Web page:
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Graphic Design Festival Breda Blog #4: Ji Lee

Artist and art director Ji Lee, known for the 'Bubble Project' is attending the Graphic Design Festival, Breda. He took time out to write a blog for

By Editor / 13-06-2008

Artist and art director Ji Lee, known for the 'Bubble Project' is attending the Graphic Design Festival, Breda. He took time out to write a blog for

Advertising is practically everywhere we look. It’s spreading faster and faster to every corner of every street. Public spaces, and the public in general, are victims in this aggressive invasion.

Cities around the world have strict laws against sound pollutions. Honking or playing loud music in certain areas at certain time are considered illegal and subject for fine. When it comes to one of the main visual pollutions: advertising, not many cities have regulations to control it because unlike the sound pollution, advertising is a source of great revenue for the media companies.

A few years ago, I was working as an art director at a global advertising agency in New York. The agency offered a good salary, easy hours and great benefits. I even had my own window office with a view, yet I was deeply frustrated. Even though I came up with innovative advertising ideas, which I believed could engage the consumers and promote the brand, the ideas always ended up being killed because of the conservative mentality that pervaded the corporate culture.

After four years of trying to make good ideas see the light of the day, I realized I shouldn’t depend on others to make a great idea happen. The only way was to do everything on my own: creation, funding, production and distribution. I wanted to create a simple device that would instantly transform the way people see ads, giving them the power to respond. The speech-bubble sticker was the solution.

I financed the printing 20,000 bubble stickers and started carrying them with me all the time. Whenever I saw a street ad with a face—BANG!— I placed a blank bubble sticker next to it waiting to be filled by any anonymous passersby. I placed empty bubble stickers on ads everywhere: bus stops, telephone booths, subways, construction sites and building walls. Surprisingly, bubbles were filled in very quickly. To my delight, a lot of responses were smart and hilarious, so I started taking pictures of the results. Soon, I had thousands of filled-in-bubble photos.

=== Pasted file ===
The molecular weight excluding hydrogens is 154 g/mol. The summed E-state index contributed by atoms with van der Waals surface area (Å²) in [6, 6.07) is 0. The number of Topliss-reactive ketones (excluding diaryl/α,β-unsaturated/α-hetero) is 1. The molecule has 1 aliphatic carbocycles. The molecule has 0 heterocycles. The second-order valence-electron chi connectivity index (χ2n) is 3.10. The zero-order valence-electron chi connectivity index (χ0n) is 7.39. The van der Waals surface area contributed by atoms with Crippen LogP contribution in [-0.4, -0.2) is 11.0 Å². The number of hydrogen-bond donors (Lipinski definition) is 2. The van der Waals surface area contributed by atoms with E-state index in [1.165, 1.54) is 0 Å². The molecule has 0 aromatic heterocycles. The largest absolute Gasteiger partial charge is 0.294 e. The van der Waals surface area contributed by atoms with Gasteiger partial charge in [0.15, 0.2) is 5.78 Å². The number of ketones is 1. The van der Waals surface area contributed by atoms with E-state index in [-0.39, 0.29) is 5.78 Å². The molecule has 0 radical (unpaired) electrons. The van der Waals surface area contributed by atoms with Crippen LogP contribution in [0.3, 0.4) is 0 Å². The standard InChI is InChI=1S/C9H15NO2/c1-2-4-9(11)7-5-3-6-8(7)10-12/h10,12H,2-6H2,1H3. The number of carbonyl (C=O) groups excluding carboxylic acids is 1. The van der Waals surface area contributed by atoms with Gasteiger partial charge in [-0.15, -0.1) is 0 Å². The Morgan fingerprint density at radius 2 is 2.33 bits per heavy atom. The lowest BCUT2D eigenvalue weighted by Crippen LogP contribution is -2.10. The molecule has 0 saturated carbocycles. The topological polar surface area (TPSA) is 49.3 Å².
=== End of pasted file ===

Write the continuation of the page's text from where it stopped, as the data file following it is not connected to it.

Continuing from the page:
Soon afterwards, was launched, where people can find the pictures of the collected bubbles and the downloadable bubble templates so anyone can make their own bubbles, for free. People around the world are connecting with this project and are bubbling their own towns and setting up their own Bubble sites: Italy ( and Argentina ( are some of them.

The bubbles instantly transform the million-dollar corporate monologues into free public dialogues. As my mentor and friend Stefan Sagmeister pointed out, “everybody wins with the Bubble Project.” The advertiser benefits because more people to look at their ads when they’re bubbled, and the public finally gets a chance to talk back and express themselves.

I’m very happy to come to Breda and help spread the bubbles because I heard the streets of Breda, like other cities around the world, is filled with ads. And wherever there’s an ad, there’s a place for a bubble to bring fun and joy to everyone.

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